The United States and Iraq continued efforts on Tuesday to find a solution to Iraq’s need for a waiver from U.S. sanctions imposed on Iran.
U,S, Energy Secretary Rick Perry met Iraqi Prime Minister Adel Abdul Mahdi in Baghdad and discussed economic, trade and investment issues, but the urgent matter to solve was the sanctions waiver issue.
Iraq will send a delegation to the United States seeking an exemption from sanctions against Iran that would allow it to keep importing Iranian gas, Abdul Mahdi said after his meeting with Perry.
Washington gave Iraq a 45-day waiver for imports of gas from Iran when it reimposed sanctions on Iran’s oil sector on Nov. 5. Iraqi officials have said they need around two years to find an alternative source.
“The American side is cooperating with Iraq to find solutions that would remove pressure on Iraq because the (Iranian) gas is linked to a very sensitive issue which is electricity,” Abdul Mahdi told a news conference.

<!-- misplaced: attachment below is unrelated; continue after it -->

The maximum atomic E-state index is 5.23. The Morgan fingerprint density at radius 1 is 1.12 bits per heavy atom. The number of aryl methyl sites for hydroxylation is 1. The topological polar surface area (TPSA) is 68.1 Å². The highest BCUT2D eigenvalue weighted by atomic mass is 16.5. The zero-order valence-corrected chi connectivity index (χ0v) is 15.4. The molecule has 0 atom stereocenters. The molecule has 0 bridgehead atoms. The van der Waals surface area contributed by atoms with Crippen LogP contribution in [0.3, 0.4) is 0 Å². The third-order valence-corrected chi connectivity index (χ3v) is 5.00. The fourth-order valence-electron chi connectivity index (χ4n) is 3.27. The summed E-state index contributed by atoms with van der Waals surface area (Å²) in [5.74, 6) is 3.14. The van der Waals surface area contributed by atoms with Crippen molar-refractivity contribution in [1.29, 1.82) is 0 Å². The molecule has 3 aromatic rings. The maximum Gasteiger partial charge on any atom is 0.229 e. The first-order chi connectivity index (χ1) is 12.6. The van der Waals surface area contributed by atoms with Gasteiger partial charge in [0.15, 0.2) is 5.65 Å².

Perry said Iraq should partner with American companies to become energy independent, as Baghdad’s waiver from US sanctions on Iran nears its expiry.
Washington is seeking to roll back Iranian influence in the Middle East, including in Iraq, where Iran holds broad sway over politics and trade.
“Sanctions were mentioned, they’re a reality, they’re there,” Perry told reporters in Baghdad, after meeting Iraq’s oil and electricity ministers.
Abdul Mahdi’s office said Perry was in Baghdad with a delegation of over 50 business people.
Perry spoke at a conference organized by the U.S. Chamber of Commerce, which Oil Minister Thamer Ghadhban also attended, and said they had “talked about some very positive opportunities”.
“Working together, the US and Iraq can develop Iraq’s oil, gas and water industries,” Perry told those gathered.
Iraq has reached a deal with U.S. energy giant General Electric and German rival Siemens to install liquefied natural gas-operated mobile power units at some small southern oil fields, Iraq’s state newspaper reported last month.
The Financial Times reported in October that the U.S. government had intervened in favour of GE for a contract sought by both companies to supply 11 gigawatts of power generation equipment, reportedly worth around $15 billion.